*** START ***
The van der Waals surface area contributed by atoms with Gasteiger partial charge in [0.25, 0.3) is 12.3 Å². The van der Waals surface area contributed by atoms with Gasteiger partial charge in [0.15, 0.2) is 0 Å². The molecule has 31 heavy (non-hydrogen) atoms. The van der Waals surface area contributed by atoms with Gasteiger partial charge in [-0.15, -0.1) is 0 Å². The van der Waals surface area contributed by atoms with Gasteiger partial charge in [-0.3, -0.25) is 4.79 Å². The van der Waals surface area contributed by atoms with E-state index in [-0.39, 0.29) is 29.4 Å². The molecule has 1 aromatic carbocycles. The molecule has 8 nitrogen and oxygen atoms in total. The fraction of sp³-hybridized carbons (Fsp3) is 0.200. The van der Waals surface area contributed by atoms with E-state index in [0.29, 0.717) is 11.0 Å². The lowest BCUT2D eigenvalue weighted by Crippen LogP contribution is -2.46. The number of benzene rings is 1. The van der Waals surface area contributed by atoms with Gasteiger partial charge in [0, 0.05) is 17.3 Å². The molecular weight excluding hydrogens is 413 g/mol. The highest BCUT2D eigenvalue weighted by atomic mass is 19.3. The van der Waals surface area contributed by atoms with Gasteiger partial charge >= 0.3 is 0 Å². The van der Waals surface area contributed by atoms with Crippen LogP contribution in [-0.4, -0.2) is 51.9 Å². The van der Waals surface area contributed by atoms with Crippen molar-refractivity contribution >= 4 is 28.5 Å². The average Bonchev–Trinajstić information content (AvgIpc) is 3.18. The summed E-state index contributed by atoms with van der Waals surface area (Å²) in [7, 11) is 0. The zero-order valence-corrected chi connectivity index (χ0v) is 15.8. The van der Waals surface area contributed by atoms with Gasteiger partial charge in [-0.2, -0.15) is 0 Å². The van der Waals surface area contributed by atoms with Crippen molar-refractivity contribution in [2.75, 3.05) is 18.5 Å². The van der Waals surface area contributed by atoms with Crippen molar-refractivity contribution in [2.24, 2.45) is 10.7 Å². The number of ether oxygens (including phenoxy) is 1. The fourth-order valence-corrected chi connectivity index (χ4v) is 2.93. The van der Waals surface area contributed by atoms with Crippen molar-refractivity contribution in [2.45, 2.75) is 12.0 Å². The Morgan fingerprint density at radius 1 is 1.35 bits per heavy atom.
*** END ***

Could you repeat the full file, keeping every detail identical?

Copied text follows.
The van der Waals surface area contributed by atoms with Gasteiger partial charge in [0.25, 0.3) is 12.3 Å². The van der Waals surface area contributed by atoms with Gasteiger partial charge in [0.15, 0.2) is 0 Å². The molecule has 31 heavy (non-hydrogen) atoms. The van der Waals surface area contributed by atoms with Gasteiger partial charge in [-0.15, -0.1) is 0 Å². The van der Waals surface area contributed by atoms with Gasteiger partial charge in [-0.3, -0.25) is 4.79 Å². The van der Waals surface area contributed by atoms with E-state index in [-0.39, 0.29) is 29.4 Å². The molecule has 1 aromatic carbocycles. The molecule has 8 nitrogen and oxygen atoms in total. The fraction of sp³-hybridized carbons (Fsp3) is 0.200. The van der Waals surface area contributed by atoms with E-state index in [0.29, 0.717) is 11.0 Å². The lowest BCUT2D eigenvalue weighted by Crippen LogP contribution is -2.46. The number of benzene rings is 1. The van der Waals surface area contributed by atoms with Gasteiger partial charge in [0, 0.05) is 17.3 Å². The molecular weight excluding hydrogens is 413 g/mol. The highest BCUT2D eigenvalue weighted by atomic mass is 19.3. The van der Waals surface area contributed by atoms with Gasteiger partial charge >= 0.3 is 0 Å². The van der Waals surface area contributed by atoms with Crippen LogP contribution in [-0.4, -0.2) is 51.9 Å². The van der Waals surface area contributed by atoms with Crippen molar-refractivity contribution >= 4 is 28.5 Å². The average Bonchev–Trinajstić information content (AvgIpc) is 3.18. The summed E-state index contributed by atoms with van der Waals surface area (Å²) in [7, 11) is 0. The zero-order valence-corrected chi connectivity index (χ0v) is 15.8. The van der Waals surface area contributed by atoms with Gasteiger partial charge in [-0.2, -0.15) is 0 Å². The van der Waals surface area contributed by atoms with Crippen molar-refractivity contribution in [2.75, 3.05) is 18.5 Å². The van der Waals surface area contributed by atoms with Crippen molar-refractivity contribution in [2.24, 2.45) is 10.7 Å². The number of ether oxygens (including phenoxy) is 1. The fourth-order valence-corrected chi connectivity index (χ4v) is 2.93. The van der Waals surface area contributed by atoms with Crippen molar-refractivity contribution in [2.45, 2.75) is 12.0 Å². The Morgan fingerprint density at radius 1 is 1.35 bits per heavy atom.